I’m listening to baseball on the radio. It doesn’t matter that it’s only a Spring Training game. It doesn’t matter that by the end of the game, I won’t recognize many player names. It doesn’t even matter who wins or loses. Sure, I hope my team wins, so I can feel really good about their chances this year. But if not, it’s only Spring Training. It’s only the second game. There’s still a lot of baseball left.

There’s a lot of baseball left in the season. As in all of it. Excitement, struggle, romance. And there may even be a few tears along the way. No offense to Tom Hanks, but there is crying in baseball. And chills. And thrills. And disappointment. And hope. Always hope.

stencil-blog-post-image

Kind of like in a Romance novel. Each book starts out with the hope of a happily ever after. And for the author, hope for a bestseller. Oh, there will be struggles along the way. Can’t make it too easy for the characters, and it’s never easy for the author, despite what you see in the movies. There is no such thing as an overnight success. Just hard work, perseverance,  practice, coaching, mentoring, and a little bit of luck.

But like baseball, writing is something I can’t imagine living without.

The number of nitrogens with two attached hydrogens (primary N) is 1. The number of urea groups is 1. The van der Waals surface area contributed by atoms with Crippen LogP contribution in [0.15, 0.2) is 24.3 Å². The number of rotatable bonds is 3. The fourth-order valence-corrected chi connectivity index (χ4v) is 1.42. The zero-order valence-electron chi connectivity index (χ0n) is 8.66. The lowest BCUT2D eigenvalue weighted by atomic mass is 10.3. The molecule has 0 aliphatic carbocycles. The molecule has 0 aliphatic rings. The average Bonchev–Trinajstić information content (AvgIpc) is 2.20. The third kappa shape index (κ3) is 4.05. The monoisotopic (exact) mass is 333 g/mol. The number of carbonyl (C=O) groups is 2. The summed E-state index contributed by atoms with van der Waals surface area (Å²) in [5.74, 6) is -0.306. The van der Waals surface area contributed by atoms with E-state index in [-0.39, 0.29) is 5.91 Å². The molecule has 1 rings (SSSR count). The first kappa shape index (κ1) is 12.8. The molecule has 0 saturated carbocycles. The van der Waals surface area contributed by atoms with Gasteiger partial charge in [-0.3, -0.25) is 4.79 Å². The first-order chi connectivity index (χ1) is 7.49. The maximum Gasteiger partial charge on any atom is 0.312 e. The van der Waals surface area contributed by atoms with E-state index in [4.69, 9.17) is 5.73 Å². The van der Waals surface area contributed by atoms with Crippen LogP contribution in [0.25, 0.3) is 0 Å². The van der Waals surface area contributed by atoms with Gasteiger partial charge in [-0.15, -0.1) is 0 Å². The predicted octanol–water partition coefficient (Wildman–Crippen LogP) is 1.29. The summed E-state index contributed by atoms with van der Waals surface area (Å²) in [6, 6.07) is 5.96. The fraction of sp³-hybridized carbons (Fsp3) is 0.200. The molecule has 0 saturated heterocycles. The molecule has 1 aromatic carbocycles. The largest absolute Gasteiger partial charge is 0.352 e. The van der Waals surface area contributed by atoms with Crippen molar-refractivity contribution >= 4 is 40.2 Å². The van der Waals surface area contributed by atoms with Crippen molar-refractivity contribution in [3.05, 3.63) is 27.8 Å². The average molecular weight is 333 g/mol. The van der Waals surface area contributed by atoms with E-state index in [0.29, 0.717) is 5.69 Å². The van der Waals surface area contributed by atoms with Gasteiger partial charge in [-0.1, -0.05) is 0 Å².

Posted in Baseball, Books, Romance

Free Baseball (Books)

Great News!

Pitchers and catchers have reported to Spring Training. Teams are gearing up for a new season. Baseball is coming. And BETTER THAN PERFECT, the first book in the More Than A Game series is now being offered for FREE! It’s like extra innings for your eReader.

Get ready to fall in love with Johnny Scottsdale and his Goliaths teammates. They’re willing to give it their all on the diamond and in love.

stencil-facebook-postbtp

Johnny “The Monk” Scottsdale has won it all on the baseball diamond. He’s even pitched a perfect game. Known for his legendary control both on and off the field, his pristine public image makes him the ideal person to work with young players in a preseason minicamp. Except the camp is run by the one woman he can’t forget…the woman who made him a “monk.”